The Once Frozen Frontier: The Hidden History of Sea-Ice Along the Northwest Passage by Massachusetts Institute of Technology
The Arctic seascape plays an important role in North American trade and defense; however, in recent years, the Arctic has undergone radical changes, altering current shipping routes and opening up previously blocked paths. This work presents Arctic Explorer, a visualization tool to analyze sea-ice concentration along routes over time. Arctic Explorer was created for Polar researchers to better understand how sea-ice concentration has changed over the years, and it has applications to demonstrate routes that circumnavigate areas expected to be blocked with ice and discover new routes that may have opened up.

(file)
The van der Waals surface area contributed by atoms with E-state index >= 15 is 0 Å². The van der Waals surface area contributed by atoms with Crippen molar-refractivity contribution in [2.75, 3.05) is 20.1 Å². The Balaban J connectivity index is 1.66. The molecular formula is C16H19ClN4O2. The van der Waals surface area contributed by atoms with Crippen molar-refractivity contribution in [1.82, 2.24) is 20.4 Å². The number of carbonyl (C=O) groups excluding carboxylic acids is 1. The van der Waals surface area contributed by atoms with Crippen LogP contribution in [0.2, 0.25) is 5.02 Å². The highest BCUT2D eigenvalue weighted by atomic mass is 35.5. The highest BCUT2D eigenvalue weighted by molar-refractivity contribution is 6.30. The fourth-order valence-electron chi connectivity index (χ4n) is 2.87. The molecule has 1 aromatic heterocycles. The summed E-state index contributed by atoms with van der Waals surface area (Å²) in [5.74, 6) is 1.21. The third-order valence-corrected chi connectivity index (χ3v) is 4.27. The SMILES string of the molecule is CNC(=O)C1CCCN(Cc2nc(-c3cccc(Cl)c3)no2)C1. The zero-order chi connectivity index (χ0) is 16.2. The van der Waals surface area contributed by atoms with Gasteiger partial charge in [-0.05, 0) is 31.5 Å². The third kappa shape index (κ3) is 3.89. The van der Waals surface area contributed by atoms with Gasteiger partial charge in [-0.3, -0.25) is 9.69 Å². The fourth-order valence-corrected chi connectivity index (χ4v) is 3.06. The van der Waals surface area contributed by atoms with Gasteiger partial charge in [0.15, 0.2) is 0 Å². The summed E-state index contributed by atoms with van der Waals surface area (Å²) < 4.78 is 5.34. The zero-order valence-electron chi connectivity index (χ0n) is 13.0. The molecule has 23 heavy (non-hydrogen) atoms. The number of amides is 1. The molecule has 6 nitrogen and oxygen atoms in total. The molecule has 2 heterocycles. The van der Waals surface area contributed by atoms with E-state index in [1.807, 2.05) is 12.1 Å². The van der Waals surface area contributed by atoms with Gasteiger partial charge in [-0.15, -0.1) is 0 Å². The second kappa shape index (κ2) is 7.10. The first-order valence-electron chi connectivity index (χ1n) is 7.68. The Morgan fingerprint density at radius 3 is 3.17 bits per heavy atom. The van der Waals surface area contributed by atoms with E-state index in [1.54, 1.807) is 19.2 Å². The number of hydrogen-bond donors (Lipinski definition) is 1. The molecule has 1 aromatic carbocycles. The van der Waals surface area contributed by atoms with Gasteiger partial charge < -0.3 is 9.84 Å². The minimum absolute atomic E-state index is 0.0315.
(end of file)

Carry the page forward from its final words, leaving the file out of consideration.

A point of primary interest is the ability for the tool to investigate sea-ice change in the North West Passage. The quest to discover the Northwest Passage was one of the most sought after feats of Polar exploration with dozens of expeditions launched since the 1500's. Records from these expeditioners offer an impressive account into both human kind's draw to human exploration as well as the inhospitable nature of the frozen frontier. When contrasted to today, these records seem startlingly incorrect; open water ways now occupy where thick sheets of ice used to float. Arctic Explorer offers a lens to see how data describe this rich history, serving as an ominous indicator of our uncertain future.
CreditsDylan Wootton (Lead Designer and Developer, then student at University of Utah) Ethan Ransom (Assistant Developer, then student at University of Utah)